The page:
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‘My America: Recipes from a Young Black Chef’ is part memoir, part cookbook

'My America: Recipes from a Young Black Chef' is part memoir, part cookbook
Kwame Onwuachi’s “My America: Recipes from a Young Black Chef.”Handout

“The pantry is the soul of diaspora cuisine, where hardships have been turned into, for my money, the richest, deepest and most delicious flavors in the world,” says award-winning chef Kwame Onwuachi in his new book, “My America : Recipes from a Young Black Chef” with Joshua David Stein (Knopf). Onwuachi grew up in the Bronx, spent time in Nigeria with his grandmother and in Louisiana with his mother, all experiences that shaped his vision of the diversity of American cuisine. The book, part memoir, takes you on Onwuachi’s journey, where he travels to meet relatives, explore the foods of the African diaspora, and a cookbook with over 125 recipes that capture the flavors of his family’s stories. Onwuachi, winner of the James Beard Award, contender and judge for ‘Top Chef’, among other accolades, trained in French techniques at the Culinary Institute of America and cooked in fine dining restaurants. In the book, he brings us global home dishes and lists the origins of each recipe. He starts with instructions for spice blends – first a universal Creole go-to house blend, a suya blend that originated in Nigeria, to a fiery berbere from Ethiopia. There are recipes for Nigerian jollof rice and fried fluffy puff pastry, Senegal’s chicken yassa and the Jamaican beef patty. You’ll find recipes for crawfish pie and jambalaya from the American South, and soursop granita, the icy treat sold at stalls in the Bronx, and more. Recipes aside, Onwuachi’s personal journey alone is a thought-provoking read. $35. Available at bookstores and online booksellers.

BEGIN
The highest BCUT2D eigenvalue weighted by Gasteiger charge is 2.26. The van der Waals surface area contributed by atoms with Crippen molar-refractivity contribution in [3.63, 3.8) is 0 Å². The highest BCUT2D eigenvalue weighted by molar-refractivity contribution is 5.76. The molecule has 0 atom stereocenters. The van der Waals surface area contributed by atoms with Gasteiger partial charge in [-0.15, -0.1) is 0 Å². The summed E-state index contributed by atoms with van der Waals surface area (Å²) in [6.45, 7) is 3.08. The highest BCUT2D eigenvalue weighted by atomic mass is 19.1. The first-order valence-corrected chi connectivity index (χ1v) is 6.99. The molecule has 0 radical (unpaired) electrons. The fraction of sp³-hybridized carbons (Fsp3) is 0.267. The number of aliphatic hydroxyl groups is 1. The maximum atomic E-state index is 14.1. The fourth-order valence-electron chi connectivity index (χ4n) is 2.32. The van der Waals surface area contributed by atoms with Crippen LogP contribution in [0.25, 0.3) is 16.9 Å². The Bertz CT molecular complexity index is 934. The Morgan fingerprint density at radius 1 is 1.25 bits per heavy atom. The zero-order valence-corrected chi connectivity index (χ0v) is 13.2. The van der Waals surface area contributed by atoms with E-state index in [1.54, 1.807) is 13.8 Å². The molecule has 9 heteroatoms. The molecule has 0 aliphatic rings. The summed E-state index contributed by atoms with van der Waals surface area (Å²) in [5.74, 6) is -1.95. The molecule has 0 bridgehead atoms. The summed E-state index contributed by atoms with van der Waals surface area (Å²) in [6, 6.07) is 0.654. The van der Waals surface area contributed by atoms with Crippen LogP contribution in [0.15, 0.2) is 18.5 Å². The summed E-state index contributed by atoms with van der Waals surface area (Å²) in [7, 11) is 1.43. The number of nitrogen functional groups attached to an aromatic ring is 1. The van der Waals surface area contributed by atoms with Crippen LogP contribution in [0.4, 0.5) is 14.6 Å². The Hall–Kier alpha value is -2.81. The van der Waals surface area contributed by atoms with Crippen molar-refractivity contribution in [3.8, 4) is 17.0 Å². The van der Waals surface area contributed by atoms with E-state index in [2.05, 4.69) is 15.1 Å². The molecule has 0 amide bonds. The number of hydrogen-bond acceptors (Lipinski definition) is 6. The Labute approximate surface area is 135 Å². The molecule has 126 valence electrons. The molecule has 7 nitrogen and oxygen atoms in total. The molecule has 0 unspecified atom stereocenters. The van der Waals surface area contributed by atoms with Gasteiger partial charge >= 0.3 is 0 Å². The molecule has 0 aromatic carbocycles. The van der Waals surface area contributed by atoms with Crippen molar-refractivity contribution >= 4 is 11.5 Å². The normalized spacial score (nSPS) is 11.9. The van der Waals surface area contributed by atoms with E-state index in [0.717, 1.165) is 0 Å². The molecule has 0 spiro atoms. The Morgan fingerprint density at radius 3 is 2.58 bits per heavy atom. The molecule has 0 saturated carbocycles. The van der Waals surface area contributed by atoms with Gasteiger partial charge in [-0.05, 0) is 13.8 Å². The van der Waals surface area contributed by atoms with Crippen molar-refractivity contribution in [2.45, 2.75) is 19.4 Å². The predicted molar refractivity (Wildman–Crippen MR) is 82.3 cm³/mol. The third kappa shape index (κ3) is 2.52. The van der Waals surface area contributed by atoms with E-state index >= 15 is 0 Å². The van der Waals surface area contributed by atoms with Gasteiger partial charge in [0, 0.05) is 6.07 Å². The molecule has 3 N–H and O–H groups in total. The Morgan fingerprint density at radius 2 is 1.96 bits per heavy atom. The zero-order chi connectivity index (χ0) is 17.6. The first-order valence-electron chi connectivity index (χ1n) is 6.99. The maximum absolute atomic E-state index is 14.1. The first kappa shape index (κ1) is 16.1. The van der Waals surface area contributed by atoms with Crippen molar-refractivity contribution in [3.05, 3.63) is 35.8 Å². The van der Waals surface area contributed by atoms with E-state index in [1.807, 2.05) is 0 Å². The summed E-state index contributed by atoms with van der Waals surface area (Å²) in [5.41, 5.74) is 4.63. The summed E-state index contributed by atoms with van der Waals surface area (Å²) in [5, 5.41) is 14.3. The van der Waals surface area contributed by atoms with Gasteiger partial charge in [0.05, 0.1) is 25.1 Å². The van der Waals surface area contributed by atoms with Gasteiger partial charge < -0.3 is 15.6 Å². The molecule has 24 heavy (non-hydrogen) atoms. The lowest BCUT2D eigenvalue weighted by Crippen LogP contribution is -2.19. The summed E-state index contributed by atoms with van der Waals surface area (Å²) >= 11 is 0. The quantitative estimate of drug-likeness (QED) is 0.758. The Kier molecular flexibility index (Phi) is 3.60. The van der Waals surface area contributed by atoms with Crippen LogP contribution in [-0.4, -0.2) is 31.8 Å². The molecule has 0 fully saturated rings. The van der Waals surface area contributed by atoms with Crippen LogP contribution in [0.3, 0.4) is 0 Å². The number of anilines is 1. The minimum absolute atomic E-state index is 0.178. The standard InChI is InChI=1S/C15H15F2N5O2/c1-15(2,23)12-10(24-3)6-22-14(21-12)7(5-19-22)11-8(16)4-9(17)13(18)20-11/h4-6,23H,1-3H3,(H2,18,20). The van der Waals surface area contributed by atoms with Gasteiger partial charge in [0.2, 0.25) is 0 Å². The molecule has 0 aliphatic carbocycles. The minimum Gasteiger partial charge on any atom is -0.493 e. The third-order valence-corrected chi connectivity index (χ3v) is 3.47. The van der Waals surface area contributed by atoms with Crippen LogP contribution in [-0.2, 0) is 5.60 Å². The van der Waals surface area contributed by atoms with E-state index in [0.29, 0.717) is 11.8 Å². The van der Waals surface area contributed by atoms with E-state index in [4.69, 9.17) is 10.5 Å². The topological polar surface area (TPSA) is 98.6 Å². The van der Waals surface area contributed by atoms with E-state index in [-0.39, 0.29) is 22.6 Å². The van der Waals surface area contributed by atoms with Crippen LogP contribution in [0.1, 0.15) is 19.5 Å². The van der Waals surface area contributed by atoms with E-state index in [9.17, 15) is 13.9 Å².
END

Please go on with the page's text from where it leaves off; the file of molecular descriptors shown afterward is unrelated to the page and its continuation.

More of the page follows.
ANN TRIEGER KURLAND


Ann Trieger Kurland can be reached via [email protected]